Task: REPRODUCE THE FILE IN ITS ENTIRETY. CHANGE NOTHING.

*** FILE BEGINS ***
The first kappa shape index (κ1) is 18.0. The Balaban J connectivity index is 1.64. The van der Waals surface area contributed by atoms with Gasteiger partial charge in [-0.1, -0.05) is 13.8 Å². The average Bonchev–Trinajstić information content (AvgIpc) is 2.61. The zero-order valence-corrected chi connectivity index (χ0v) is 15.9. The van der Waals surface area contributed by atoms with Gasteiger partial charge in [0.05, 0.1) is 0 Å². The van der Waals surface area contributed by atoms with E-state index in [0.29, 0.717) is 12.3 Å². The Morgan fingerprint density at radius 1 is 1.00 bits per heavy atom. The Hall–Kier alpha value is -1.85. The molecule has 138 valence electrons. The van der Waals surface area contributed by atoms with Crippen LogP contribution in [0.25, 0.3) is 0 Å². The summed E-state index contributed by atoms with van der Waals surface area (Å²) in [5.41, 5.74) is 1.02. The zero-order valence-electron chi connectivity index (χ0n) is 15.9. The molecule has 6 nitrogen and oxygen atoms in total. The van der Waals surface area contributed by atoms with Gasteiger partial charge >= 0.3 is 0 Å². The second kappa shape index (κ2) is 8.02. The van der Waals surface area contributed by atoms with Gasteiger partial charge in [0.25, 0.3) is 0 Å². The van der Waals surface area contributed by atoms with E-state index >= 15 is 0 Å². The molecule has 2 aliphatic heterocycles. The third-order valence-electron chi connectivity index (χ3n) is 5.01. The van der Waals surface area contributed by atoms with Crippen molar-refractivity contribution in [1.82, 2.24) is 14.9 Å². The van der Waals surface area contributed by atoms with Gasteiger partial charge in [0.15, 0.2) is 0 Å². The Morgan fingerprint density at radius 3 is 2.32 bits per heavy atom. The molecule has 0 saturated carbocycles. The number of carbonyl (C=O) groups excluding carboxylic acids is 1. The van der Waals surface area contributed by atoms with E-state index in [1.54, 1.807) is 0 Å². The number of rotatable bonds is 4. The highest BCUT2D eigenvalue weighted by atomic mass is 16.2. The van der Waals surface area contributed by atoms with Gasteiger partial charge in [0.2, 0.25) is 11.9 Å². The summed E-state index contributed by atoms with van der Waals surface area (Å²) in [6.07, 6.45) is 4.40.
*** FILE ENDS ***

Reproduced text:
The first kappa shape index (κ1) is 18.0. The Balaban J connectivity index is 1.64. The van der Waals surface area contributed by atoms with Gasteiger partial charge in [-0.1, -0.05) is 13.8 Å². The average Bonchev–Trinajstić information content (AvgIpc) is 2.61. The zero-order valence-corrected chi connectivity index (χ0v) is 15.9. The van der Waals surface area contributed by atoms with Gasteiger partial charge in [0.05, 0.1) is 0 Å². The van der Waals surface area contributed by atoms with E-state index in [0.29, 0.717) is 12.3 Å². The Morgan fingerprint density at radius 1 is 1.00 bits per heavy atom. The Hall–Kier alpha value is -1.85. The molecule has 138 valence electrons. The van der Waals surface area contributed by atoms with Crippen LogP contribution in [0.25, 0.3) is 0 Å². The summed E-state index contributed by atoms with van der Waals surface area (Å²) in [5.41, 5.74) is 1.02. The zero-order valence-electron chi connectivity index (χ0n) is 15.9. The molecule has 6 nitrogen and oxygen atoms in total. The van der Waals surface area contributed by atoms with Gasteiger partial charge >= 0.3 is 0 Å². The second kappa shape index (κ2) is 8.02. The van der Waals surface area contributed by atoms with Gasteiger partial charge in [0.25, 0.3) is 0 Å². The van der Waals surface area contributed by atoms with E-state index >= 15 is 0 Å². The molecule has 2 aliphatic heterocycles. The third-order valence-electron chi connectivity index (χ3n) is 5.01. The van der Waals surface area contributed by atoms with Crippen molar-refractivity contribution in [1.82, 2.24) is 14.9 Å². The van der Waals surface area contributed by atoms with Gasteiger partial charge in [0.15, 0.2) is 0 Å². The Morgan fingerprint density at radius 3 is 2.32 bits per heavy atom. The molecule has 0 saturated carbocycles. The number of carbonyl (C=O) groups excluding carboxylic acids is 1. The van der Waals surface area contributed by atoms with E-state index in [1.54, 1.807) is 0 Å². The number of rotatable bonds is 4. The highest BCUT2D eigenvalue weighted by atomic mass is 16.2. The van der Waals surface area contributed by atoms with Gasteiger partial charge in [0.2, 0.25) is 11.9 Å². The summed E-state index contributed by atoms with van der Waals surface area (Å²) in [6.07, 6.45) is 4.40.